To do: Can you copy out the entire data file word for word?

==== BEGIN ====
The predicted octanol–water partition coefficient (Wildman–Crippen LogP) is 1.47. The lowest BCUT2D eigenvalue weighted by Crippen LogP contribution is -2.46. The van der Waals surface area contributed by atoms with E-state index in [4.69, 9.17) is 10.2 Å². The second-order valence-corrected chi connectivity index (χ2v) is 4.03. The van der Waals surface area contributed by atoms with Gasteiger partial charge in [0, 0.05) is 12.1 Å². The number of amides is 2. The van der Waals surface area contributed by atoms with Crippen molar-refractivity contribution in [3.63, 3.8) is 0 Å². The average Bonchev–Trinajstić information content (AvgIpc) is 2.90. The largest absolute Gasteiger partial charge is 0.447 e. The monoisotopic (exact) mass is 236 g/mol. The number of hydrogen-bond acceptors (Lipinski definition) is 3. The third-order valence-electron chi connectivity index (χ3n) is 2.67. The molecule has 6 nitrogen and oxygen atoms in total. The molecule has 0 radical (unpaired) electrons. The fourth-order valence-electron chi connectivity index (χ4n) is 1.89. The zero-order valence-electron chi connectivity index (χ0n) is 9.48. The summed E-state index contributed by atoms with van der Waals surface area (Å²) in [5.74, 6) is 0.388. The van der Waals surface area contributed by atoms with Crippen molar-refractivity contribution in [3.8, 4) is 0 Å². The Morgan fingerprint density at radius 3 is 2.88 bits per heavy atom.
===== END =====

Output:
The predicted octanol–water partition coefficient (Wildman–Crippen LogP) is 1.47. The lowest BCUT2D eigenvalue weighted by Crippen LogP contribution is -2.46. The van der Waals surface area contributed by atoms with E-state index in [4.69, 9.17) is 10.2 Å². The second-order valence-corrected chi connectivity index (χ2v) is 4.03. The van der Waals surface area contributed by atoms with Gasteiger partial charge in [0, 0.05) is 12.1 Å². The number of amides is 2. The van der Waals surface area contributed by atoms with Crippen molar-refractivity contribution in [3.63, 3.8) is 0 Å². The average Bonchev–Trinajstić information content (AvgIpc) is 2.90. The largest absolute Gasteiger partial charge is 0.447 e. The monoisotopic (exact) mass is 236 g/mol. The number of hydrogen-bond acceptors (Lipinski definition) is 3. The third-order valence-electron chi connectivity index (χ3n) is 2.67. The molecule has 6 nitrogen and oxygen atoms in total. The molecule has 0 radical (unpaired) electrons. The fourth-order valence-electron chi connectivity index (χ4n) is 1.89. The zero-order valence-electron chi connectivity index (χ0n) is 9.48. The summed E-state index contributed by atoms with van der Waals surface area (Å²) in [5.74, 6) is 0.388. The van der Waals surface area contributed by atoms with Crippen molar-refractivity contribution in [3.8, 4) is 0 Å². The Morgan fingerprint density at radius 3 is 2.88 bits per heavy atom.